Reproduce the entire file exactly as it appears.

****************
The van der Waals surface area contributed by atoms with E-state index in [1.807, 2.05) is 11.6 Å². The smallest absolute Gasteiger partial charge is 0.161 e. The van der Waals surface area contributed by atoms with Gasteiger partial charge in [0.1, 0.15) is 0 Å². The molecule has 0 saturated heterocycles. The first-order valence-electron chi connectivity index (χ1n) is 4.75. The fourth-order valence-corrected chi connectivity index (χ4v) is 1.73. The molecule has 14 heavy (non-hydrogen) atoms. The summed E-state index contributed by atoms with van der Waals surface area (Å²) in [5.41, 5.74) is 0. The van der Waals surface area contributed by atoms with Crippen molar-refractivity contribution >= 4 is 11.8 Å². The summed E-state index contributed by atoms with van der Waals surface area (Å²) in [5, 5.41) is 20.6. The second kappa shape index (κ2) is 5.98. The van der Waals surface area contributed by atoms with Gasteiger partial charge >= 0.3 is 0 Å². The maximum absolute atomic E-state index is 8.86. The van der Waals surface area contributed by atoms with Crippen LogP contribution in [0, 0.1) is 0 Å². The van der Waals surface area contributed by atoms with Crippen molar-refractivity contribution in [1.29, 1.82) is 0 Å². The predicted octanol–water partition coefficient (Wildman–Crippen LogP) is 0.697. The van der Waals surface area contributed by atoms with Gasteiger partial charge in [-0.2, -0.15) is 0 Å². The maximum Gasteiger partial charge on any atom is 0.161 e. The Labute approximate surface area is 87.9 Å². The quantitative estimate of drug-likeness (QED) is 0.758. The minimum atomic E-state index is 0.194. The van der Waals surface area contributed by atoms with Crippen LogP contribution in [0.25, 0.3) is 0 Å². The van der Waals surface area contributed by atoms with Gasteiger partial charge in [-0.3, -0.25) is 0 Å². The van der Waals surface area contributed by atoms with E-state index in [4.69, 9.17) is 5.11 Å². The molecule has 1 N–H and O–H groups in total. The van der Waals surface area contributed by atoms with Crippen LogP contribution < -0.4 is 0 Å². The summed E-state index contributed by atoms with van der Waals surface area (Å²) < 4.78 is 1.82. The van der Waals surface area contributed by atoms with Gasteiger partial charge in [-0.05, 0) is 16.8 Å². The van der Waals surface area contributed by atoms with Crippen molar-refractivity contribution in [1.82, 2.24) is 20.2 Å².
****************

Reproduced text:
The van der Waals surface area contributed by atoms with E-state index in [1.807, 2.05) is 11.6 Å². The smallest absolute Gasteiger partial charge is 0.161 e. The van der Waals surface area contributed by atoms with Gasteiger partial charge in [0.1, 0.15) is 0 Å². The molecule has 0 saturated heterocycles. The first-order valence-electron chi connectivity index (χ1n) is 4.75. The fourth-order valence-corrected chi connectivity index (χ4v) is 1.73. The molecule has 14 heavy (non-hydrogen) atoms. The summed E-state index contributed by atoms with van der Waals surface area (Å²) in [5.41, 5.74) is 0. The van der Waals surface area contributed by atoms with Crippen molar-refractivity contribution >= 4 is 11.8 Å². The summed E-state index contributed by atoms with van der Waals surface area (Å²) in [5, 5.41) is 20.6. The second kappa shape index (κ2) is 5.98. The van der Waals surface area contributed by atoms with Gasteiger partial charge >= 0.3 is 0 Å². The maximum absolute atomic E-state index is 8.86. The van der Waals surface area contributed by atoms with Crippen LogP contribution in [0, 0.1) is 0 Å². The van der Waals surface area contributed by atoms with Crippen molar-refractivity contribution in [1.29, 1.82) is 0 Å². The predicted octanol–water partition coefficient (Wildman–Crippen LogP) is 0.697. The van der Waals surface area contributed by atoms with Gasteiger partial charge in [-0.2, -0.15) is 0 Å². The maximum Gasteiger partial charge on any atom is 0.161 e. The Labute approximate surface area is 87.9 Å². The quantitative estimate of drug-likeness (QED) is 0.758. The minimum atomic E-state index is 0.194. The van der Waals surface area contributed by atoms with Crippen LogP contribution in [0.25, 0.3) is 0 Å². The van der Waals surface area contributed by atoms with Gasteiger partial charge in [-0.3, -0.25) is 0 Å². The van der Waals surface area contributed by atoms with E-state index in [4.69, 9.17) is 5.11 Å². The molecule has 1 N–H and O–H groups in total. The van der Waals surface area contributed by atoms with Crippen LogP contribution < -0.4 is 0 Å². The summed E-state index contributed by atoms with van der Waals surface area (Å²) < 4.78 is 1.82. The van der Waals surface area contributed by atoms with Gasteiger partial charge in [-0.05, 0) is 16.8 Å². The van der Waals surface area contributed by atoms with Crippen molar-refractivity contribution in [1.82, 2.24) is 20.2 Å².